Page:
Quoridor Review

Quoridor board game

 An interesting little game that I classify as spatial reasoning is Quoridor

In Quoridor, each player controls a pawn that they are attempting to move to the opposite side of the board. They also control a certain number of "fences" that they use to block their opponent(s) from moving their own pawns across the board. Each turn a player can either move his pawn or place a fence. The only real rule about fence placement is that you must always leave a path for your opponent(s) to be able to reach his goal.

The first thing that I like about Quoridor is that a good player (I'm not one) can use his fences for both offense and defense. One way is pretty obvious - put fences in front of your opponent. However, once you become good at the game, you will be able to use your fences to protect yourself as well. There are very few rules, but one is critical - a path cannot be completely blocked off. Therefore, if you are smart with your fences, you are able to play your fences so that your opponent cannot play their fence as effectively as they would like. You do this by playing your fence so that if your opponent plays theirs in response it will completely block off the path. I wish that I were better at using my fence both ways, but, even though I'm not good at using mine like this, I like this aspect of the game.

Since my person rule is to try to not write a review longer than the rules, it's time for me to mention a con (and then stop writing - the rules are really short). The game can quickly turn into a race. Once all of the fences are placed, all that is left is to see who can get to the other side faster. This isn't a huge drawback, since the strategy is mostly in placing the fences, but it is somewhat anti-climactic once all of the fences are placed to just alternate moving pawns back and forth.

Overall, I give Quoridor a 7.5/10. It's not the greatest spatial reasoning game that I've ever played, but it is worth playing. If you like mazes and such, this is definitely a game that would be worth checking out.  I hope you're not too disappointed with the short review!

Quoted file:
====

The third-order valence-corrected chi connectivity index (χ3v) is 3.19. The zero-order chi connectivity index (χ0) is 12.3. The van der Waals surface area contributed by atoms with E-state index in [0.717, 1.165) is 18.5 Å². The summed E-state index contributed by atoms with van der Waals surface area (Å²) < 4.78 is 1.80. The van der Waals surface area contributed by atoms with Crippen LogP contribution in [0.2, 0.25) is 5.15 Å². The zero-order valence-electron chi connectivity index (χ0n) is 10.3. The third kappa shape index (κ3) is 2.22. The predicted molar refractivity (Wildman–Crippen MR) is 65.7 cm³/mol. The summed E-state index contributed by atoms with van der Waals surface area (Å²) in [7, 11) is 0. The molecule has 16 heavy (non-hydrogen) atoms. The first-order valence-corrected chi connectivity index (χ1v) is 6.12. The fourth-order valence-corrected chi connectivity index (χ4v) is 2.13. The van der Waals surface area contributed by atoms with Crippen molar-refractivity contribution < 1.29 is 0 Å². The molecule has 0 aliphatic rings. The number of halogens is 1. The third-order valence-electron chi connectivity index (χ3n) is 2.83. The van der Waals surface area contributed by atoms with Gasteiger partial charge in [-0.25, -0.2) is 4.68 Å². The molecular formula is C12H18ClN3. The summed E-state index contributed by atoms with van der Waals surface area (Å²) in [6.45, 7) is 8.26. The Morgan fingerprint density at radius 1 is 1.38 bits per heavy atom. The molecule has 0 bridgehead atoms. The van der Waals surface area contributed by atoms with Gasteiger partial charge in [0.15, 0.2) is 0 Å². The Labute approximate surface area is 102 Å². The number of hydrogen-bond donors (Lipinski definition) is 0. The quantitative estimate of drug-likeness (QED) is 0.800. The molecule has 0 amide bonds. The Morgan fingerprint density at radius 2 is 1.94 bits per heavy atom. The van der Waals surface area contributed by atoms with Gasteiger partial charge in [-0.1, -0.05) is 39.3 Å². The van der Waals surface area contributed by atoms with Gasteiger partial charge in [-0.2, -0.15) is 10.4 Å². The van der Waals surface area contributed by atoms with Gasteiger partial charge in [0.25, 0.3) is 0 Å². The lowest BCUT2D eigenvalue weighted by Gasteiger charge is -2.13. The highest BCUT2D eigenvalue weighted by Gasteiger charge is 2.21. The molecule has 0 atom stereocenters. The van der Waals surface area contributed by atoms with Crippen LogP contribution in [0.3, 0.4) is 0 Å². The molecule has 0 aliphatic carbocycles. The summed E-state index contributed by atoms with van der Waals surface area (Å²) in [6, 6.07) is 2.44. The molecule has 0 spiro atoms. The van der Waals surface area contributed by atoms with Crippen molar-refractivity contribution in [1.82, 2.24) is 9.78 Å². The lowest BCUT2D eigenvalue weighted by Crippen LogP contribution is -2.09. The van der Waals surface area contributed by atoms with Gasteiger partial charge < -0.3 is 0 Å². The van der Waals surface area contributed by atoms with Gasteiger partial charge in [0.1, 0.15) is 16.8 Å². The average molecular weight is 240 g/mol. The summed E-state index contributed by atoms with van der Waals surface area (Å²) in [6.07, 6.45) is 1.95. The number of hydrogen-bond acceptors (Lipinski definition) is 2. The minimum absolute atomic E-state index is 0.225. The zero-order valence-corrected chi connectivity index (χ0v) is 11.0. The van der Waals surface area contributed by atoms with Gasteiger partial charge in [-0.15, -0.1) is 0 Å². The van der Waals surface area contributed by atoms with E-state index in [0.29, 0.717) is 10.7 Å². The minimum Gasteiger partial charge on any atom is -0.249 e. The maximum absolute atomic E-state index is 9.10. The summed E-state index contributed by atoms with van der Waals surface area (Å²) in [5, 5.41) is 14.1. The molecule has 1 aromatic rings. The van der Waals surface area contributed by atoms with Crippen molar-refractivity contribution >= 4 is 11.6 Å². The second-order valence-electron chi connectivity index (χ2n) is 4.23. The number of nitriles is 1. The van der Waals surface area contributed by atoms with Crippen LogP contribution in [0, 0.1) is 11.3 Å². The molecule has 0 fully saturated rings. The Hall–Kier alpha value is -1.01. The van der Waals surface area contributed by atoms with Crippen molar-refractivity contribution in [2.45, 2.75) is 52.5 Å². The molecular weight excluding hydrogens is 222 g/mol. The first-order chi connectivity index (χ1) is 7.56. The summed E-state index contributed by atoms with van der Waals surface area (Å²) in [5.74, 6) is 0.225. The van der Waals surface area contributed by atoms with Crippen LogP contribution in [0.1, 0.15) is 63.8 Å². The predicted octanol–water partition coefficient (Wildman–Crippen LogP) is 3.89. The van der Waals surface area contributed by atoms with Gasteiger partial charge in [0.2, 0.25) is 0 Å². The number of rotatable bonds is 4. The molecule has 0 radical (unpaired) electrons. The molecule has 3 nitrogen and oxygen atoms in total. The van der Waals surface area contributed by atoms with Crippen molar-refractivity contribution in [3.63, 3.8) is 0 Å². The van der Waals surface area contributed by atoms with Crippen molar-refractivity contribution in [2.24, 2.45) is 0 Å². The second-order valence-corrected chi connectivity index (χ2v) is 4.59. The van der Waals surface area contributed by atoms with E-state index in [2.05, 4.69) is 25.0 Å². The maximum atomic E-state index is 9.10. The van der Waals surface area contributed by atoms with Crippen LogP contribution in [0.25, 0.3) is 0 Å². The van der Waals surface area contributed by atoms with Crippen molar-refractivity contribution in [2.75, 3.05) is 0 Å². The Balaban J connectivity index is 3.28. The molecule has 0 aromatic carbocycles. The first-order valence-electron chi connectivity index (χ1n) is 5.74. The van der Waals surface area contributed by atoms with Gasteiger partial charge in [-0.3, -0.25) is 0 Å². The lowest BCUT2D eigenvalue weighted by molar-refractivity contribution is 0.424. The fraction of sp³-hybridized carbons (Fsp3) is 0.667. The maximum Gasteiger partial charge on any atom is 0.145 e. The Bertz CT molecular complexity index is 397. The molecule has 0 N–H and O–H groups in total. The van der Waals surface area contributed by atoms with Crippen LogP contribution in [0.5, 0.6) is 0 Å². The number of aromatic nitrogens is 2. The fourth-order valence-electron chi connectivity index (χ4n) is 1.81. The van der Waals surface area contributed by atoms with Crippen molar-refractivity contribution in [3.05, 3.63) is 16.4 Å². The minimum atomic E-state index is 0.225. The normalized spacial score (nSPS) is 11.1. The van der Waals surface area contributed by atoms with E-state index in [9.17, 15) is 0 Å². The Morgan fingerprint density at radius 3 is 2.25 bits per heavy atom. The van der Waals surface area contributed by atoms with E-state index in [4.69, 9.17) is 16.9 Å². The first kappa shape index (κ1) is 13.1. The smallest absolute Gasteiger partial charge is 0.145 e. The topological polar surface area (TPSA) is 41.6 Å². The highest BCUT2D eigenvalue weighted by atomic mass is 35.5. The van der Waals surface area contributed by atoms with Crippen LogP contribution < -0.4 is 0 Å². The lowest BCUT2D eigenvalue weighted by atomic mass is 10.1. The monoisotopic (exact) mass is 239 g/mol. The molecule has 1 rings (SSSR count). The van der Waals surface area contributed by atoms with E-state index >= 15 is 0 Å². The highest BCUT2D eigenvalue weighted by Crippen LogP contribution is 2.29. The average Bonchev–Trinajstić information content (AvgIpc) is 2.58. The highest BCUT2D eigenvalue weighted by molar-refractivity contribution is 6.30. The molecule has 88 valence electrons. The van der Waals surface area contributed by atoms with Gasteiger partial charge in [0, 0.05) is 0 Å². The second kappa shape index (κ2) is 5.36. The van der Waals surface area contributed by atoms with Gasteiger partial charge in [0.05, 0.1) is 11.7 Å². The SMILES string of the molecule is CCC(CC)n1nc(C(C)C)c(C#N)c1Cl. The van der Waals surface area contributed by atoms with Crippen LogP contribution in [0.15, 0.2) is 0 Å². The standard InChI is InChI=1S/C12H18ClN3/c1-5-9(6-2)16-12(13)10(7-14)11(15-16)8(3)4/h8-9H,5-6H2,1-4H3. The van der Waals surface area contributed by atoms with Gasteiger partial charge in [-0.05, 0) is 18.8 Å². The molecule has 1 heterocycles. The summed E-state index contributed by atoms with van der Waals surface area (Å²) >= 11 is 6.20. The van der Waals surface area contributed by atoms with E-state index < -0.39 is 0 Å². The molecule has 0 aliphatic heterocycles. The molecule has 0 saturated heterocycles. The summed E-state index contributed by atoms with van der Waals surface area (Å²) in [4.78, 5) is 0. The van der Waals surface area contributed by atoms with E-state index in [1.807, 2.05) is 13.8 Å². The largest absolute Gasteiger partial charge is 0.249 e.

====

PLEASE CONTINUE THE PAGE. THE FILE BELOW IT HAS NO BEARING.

If Quoridor sounds like your kind of game, you might also want to check out Gipf, Brandubh, and Ingenious.

1 comment:

  1. I would rate Quoridor higher than your 7.5/10 (given 2011/Dec); and better than your general tone of "yes good, but not great".

    Quoridor has the following major plusses that your review omitted:
    [A] A player who is losing can suddenly be winning, if play is reasonably clever.
    [B] The rules are not only few and short, they are Elegant and Pure in conception.
    [C] By the second game, players begin to notice tactics and strategies. This is important to enjoyability, because nobody enjoys struggling at a game where they never feel like they have any idea what they are doing.
    [D] Odd combination of (a) being playable by grade school kids against Mom or Dad (with both enjoying the contest), with (b) perfect or master level play being unobtainable without playing more often than you are ever likely to --- simple enough for kids to play intelligently, yet no ceiling effect for a smart adult.

    If consistent, you would also downgrade chess for its anti-climatic ending by resignation (final checkmate being rare and unnecessary). I would reject the downgrade for both chess and Quoridor.

    Over Skype my friend and I play Quoridor a few times a year. We also play Kamisado, a great game that should be more famous.

    Thanks, GeneM , 2012/Aug